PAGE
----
Our orthopedics team just returned from the 2013 annual meeting of the American Academy of Orthopaedic Surgeons (AAOS) in Chicago. In our discussions with physicians, vendors, and administrators looking to measure the pulse of change in orthopedics, we noticed that three major topics seemed to be on everyone's mind: quality, operational improvements, and technology investments.
Read on to learn what everyone is talking about and what you need to consider when planning for the future of your orthopedic service line.
What's new in orthopedics: Top three takeaways from AAOS 2013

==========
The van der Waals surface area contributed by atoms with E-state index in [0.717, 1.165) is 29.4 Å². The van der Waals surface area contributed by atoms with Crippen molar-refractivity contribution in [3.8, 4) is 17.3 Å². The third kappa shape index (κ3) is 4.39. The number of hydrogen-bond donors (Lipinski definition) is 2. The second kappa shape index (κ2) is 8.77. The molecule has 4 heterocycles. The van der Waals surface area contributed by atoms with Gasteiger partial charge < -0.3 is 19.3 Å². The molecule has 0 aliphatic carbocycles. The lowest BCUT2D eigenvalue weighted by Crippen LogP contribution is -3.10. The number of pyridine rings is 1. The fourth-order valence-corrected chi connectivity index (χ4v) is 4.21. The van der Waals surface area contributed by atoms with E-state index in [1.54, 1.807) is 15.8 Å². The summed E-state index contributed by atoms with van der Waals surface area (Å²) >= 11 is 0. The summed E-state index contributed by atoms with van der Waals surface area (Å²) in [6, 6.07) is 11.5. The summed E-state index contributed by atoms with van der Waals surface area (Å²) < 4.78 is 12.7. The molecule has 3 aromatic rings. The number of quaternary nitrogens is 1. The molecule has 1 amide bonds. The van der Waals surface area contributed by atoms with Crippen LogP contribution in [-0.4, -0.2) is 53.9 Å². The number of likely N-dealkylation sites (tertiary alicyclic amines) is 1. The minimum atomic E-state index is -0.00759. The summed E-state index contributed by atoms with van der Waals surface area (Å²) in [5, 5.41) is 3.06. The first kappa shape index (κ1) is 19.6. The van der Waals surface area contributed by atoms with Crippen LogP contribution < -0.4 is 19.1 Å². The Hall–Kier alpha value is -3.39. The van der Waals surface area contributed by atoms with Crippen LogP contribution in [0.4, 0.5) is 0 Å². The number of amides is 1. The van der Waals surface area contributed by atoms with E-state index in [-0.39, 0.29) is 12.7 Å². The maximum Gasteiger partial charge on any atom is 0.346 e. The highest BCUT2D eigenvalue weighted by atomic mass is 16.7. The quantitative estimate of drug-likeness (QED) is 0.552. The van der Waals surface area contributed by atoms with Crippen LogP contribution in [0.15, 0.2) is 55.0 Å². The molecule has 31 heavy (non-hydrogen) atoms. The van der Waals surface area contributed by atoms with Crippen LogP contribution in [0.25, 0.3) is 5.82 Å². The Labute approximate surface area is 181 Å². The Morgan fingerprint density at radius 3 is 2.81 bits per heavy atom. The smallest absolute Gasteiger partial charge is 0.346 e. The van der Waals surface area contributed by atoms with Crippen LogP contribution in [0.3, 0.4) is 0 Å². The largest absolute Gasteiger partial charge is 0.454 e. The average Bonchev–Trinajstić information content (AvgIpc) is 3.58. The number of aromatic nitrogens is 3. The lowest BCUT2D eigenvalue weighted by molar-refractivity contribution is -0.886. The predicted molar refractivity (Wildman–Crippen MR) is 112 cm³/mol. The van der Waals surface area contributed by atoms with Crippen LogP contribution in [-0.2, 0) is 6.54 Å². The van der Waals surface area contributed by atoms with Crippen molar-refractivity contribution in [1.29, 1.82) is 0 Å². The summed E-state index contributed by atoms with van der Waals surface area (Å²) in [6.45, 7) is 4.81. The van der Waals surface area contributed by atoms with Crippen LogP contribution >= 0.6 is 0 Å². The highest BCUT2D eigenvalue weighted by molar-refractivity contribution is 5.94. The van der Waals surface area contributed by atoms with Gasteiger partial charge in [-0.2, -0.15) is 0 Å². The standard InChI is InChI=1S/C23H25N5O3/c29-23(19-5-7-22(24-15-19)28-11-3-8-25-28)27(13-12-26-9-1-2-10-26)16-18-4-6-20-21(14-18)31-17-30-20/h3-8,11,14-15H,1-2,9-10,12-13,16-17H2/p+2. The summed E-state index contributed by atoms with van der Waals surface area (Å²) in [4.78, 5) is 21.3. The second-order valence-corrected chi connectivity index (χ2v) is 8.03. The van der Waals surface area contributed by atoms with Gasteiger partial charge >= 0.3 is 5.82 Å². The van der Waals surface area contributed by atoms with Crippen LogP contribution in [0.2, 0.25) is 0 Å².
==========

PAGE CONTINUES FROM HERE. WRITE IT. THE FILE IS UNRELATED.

There is little doubt that metal-on-metal (MoM) hip implant technology is problematic for both patients and the clinicians who treat them. Orthopedic leaders are shifting their focus to figure out how to best manage the health of patients who have received this technology.
Metal-on-metal management: Are you prepared?
A new study published in JAMA Internal Medicine examines the uncertainties that currently exist in the total joint replacement market. While it is common that patients don't know the actual cost of their hip or knee surgery (mostly because of disparate payment structures and insurance agreements), this study documents hospitals’ understanding—or lack thereof—of their charges for a total hip replacement.
Cost of a total hip replacement? Your guess is as bad as theirs